SPEC Kit 308: Graduate Student and Faculty Spaces and Services · 17
Survey Questions and Responses
The SPEC survey on Graduate Student and Faculty Spaces and Services was designed by Vivian Lewis,
Associate University Librarian, Organizational Analysis, Planning & Accountability, and Cathy Moulder,
Director of Library Services, Maps, Data & GIS, McMaster University. These results are based on data
submitted by 65 of the 123 ARL member libraries (53%) by the deadline of May 2, 2008. The survey’s
introductory text and questions are reproduced below, followed by the response data and selected
comments from the respondents.
Over the last decade, research libraries have focused increasing attention on serving the needs of the undergraduate student.
In many cases, large collection areas have been converted into learning or information commons facilities—complete with vast
banks of public computers, collaborative study rooms, comfortable furnishings, and relaxed noise, food, and drink regulations.
Some have incorporated a wide spectrum of student-centered services, including writing centers, academic skills counselling,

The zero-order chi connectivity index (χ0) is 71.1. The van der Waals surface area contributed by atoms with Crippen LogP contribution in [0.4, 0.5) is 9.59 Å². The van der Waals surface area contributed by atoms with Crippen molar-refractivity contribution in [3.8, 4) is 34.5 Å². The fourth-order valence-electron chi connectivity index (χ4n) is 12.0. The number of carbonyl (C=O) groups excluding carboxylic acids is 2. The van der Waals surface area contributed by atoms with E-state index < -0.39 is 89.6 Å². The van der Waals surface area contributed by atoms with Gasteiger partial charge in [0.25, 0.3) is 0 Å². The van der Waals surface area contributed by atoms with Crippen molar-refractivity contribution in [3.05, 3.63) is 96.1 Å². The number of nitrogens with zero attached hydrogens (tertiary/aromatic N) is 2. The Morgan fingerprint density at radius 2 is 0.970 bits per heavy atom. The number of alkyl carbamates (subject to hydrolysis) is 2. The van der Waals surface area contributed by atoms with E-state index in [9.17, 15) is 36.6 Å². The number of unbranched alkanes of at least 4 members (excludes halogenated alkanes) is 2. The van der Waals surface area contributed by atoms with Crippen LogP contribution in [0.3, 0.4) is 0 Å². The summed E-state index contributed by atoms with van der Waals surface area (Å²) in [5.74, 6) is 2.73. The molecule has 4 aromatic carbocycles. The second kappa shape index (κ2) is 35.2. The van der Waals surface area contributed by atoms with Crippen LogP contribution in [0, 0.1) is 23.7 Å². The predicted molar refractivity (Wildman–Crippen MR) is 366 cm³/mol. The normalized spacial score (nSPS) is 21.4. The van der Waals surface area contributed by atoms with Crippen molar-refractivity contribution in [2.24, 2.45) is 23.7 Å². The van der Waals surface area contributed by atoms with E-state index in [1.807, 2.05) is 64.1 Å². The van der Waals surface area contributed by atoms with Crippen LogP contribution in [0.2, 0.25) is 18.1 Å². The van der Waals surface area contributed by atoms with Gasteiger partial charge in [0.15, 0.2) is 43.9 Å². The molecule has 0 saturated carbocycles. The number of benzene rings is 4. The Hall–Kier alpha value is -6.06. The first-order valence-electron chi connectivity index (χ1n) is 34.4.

tutoring services, and more.
In many cases, faculty and graduate students are welcome to use these spaces and services but are not considered the primary
customers. As faculty and graduate students observe these transformations, they are inspired to ask their libraries if the same
attention will be turned to their needs.
Recently, ARL libraries have begun to experiment with an enriched set of spaces and services to meet the complex teaching,
learning, and research needs of graduate students and faculty. Some libraries have introduced small sanctuaries (study rooms
or lounges) for graduate students and faculty as distinctly separate from undergraduate spaces. Others are providing new
suites of services like dissertation support, curriculum design, and learning object design. In some cases, the services are
offered in collaboration with other campus units—perhaps the Faculty Development Ofﬁce, the Learning Technology Ofﬁce, or
Campus Computing. The new services and spaces may be localized in a discrete area (sometimes called a “research commons”
or “faculty commons”) or opportunistically distributed across the library system.
This survey is designed to explore the variety of resources and services being delivered or envisioned speciﬁcally for faculty
and/or graduate students, the location(s) of service delivery, service point stafﬁng, partners in service delivery, marketing of
services, and assessment of the use of these spaces and services.